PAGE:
So work darn hard, but do not despair if you took a little while getting used to university. But just be clear that academic excellence cannot be discounted.

4. Engage in activities that develop or show off leadership skill and an interest in community involvement. There are some scholarships that only care for academic excellence. But the Rhodes is not one of them. All applicants are academically skilled and it really is about the other criteria. This means you cannot be just a bookworm.

So, here’s my sympathy: If you are poor, or academically struggling, it is hard to join the Debate Club or Habitat for Humanity What What etc. I get that. I really do. And I do not believe in right wing nonsense about telling people to pull themselves up by bootstraps they do not have.

If you endure food insecurity on campus, sleep in the library, fend off a sex pest teaching you, and worry about fees, extramural activities seem a luxury you cannot prioritise.

But try. Just do one activity, at least. We cannot be defined by the poverty we were born into. Most scholarships that are purely ‘merit’-based will not carefully look at your life narrative, sadly. Paper applications are judged cold, very often. And only in an interview might you persuade a panel why you are ‘weak’ on, say, extramural activities. But in a pre-interview selection discussion you might already be prejudiced for not having on your CV examples of community involvement and leadership.

So this is what I am saying: The world is unjust; we can and must chip away at those injustices. In the meantime, try beat the odds, and one way is to make sure you do not shy away from student societies while at university. Leadership, by the way, doesn’t mean SRC president. We now rightly have a much more expansive definition. You can show leadership as Treasurer of the Chess Club, frankly. You must do the hard work of thinking through what leadership even means to you, and come armed to an interview to engage the question, ‘Eusebius, what leadership skill have you shown while at university so far?’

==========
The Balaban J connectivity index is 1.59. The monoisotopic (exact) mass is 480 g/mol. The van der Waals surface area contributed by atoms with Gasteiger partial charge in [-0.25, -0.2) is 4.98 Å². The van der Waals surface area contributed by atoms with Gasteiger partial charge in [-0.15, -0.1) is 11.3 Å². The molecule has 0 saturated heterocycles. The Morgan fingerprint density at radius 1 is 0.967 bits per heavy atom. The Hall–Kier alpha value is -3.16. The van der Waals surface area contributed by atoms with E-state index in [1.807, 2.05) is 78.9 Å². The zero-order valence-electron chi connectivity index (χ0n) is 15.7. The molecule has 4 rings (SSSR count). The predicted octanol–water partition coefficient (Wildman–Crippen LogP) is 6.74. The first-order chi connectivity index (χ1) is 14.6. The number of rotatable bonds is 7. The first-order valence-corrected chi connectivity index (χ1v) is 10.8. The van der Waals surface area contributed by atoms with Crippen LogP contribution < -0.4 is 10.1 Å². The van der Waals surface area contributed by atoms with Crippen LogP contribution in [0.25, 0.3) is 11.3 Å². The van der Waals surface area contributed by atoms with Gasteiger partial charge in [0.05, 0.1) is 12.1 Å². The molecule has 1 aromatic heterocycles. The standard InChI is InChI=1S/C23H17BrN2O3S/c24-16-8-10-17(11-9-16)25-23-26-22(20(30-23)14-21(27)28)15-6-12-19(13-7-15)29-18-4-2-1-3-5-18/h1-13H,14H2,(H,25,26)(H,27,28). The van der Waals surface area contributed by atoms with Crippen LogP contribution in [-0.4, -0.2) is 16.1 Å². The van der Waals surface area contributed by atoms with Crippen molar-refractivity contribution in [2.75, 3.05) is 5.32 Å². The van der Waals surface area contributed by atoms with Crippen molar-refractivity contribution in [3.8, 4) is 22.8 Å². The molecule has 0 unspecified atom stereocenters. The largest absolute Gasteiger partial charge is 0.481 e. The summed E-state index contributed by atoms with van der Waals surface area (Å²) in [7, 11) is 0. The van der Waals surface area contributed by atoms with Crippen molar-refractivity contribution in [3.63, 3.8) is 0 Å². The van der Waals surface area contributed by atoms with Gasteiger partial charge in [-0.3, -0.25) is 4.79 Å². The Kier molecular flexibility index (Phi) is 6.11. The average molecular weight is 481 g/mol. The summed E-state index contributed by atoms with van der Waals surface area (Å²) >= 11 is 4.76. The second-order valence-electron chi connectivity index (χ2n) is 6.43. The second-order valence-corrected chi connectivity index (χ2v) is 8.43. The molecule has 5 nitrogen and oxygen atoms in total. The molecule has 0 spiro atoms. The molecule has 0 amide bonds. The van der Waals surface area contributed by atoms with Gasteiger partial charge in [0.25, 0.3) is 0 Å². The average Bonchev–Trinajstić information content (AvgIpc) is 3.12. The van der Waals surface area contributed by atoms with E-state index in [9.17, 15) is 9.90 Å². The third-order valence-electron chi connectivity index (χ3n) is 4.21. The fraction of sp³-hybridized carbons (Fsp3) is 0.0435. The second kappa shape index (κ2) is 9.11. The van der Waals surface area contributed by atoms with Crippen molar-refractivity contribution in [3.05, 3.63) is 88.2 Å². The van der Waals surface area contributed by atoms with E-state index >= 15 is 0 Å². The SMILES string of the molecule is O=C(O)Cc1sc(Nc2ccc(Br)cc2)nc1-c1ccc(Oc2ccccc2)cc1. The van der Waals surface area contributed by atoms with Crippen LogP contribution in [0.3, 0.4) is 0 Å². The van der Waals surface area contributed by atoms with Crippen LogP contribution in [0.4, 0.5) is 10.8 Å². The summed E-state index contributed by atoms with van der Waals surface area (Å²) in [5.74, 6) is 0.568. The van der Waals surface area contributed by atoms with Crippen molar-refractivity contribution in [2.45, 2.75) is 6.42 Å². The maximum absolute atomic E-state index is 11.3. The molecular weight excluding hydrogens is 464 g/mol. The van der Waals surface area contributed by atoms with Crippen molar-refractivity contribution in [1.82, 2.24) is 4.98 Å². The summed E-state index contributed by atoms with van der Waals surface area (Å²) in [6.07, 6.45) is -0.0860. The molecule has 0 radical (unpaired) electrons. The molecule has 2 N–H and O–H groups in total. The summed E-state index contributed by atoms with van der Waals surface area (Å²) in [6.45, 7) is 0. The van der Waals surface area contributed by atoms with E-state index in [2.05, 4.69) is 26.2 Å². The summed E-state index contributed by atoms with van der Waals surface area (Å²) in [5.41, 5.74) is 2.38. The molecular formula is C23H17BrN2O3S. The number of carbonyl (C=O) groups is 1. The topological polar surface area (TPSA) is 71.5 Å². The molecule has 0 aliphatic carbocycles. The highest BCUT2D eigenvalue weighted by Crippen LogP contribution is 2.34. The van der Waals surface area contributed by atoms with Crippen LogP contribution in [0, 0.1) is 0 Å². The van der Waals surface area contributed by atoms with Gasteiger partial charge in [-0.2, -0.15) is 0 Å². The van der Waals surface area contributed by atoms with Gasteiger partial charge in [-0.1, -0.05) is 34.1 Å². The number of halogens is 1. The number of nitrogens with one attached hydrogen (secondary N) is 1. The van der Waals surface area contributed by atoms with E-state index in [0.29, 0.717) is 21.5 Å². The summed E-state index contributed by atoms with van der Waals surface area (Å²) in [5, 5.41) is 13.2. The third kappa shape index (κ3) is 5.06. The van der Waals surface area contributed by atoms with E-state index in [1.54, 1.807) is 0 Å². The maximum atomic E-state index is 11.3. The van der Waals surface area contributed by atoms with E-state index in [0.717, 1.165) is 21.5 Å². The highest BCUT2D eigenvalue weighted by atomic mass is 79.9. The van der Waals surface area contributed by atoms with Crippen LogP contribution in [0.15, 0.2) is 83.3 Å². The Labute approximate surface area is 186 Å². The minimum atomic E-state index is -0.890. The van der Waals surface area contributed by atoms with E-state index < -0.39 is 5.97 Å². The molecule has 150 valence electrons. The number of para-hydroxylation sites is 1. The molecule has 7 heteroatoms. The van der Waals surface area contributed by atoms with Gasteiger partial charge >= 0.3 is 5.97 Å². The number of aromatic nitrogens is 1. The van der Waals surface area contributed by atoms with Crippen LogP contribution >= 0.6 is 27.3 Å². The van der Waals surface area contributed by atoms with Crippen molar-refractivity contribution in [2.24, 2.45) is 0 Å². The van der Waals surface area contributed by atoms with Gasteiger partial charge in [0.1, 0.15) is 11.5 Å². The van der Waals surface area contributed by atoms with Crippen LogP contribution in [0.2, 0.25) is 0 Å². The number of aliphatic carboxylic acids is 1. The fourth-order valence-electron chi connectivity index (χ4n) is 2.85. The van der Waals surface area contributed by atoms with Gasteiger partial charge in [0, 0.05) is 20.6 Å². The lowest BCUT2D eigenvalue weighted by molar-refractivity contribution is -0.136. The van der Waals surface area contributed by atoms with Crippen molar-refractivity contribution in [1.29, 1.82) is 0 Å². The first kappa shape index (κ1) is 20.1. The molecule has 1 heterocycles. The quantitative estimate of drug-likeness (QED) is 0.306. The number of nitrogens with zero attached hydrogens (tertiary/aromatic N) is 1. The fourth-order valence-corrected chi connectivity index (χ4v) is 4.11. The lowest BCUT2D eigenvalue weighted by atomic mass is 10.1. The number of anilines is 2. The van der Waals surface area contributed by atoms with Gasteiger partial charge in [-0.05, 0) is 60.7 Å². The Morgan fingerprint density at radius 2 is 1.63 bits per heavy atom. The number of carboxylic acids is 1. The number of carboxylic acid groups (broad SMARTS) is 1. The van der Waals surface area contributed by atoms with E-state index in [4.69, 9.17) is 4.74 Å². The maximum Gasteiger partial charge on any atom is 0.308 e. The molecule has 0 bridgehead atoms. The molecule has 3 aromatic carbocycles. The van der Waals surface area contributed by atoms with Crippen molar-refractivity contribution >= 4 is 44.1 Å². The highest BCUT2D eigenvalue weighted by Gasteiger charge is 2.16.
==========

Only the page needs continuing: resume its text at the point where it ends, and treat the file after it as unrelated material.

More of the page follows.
5. Please think very carefully about who your referees are. Seriously. Let me spill some secrets here. One or two famous South Africans with ‘gravitas’ have sometimes sent us shockingly poor referee letters of a candidate, doing that candidate an injustice. [If you ARE an academic, or a famous name often asked for such letters, please rather say no to the student than using a form letter in which you just change the names?]

That literally happened once or twice on our committee. We knew because, for example, in one case a) the letter’s content was generic and not anchored in a description of the candidate’s work, character etc.; and b) the candidate was male but the letter referred to ‘her’ and ‘she’. And when I say this is a well-known person you all know and would probably love to get an endorsement from, I mean it.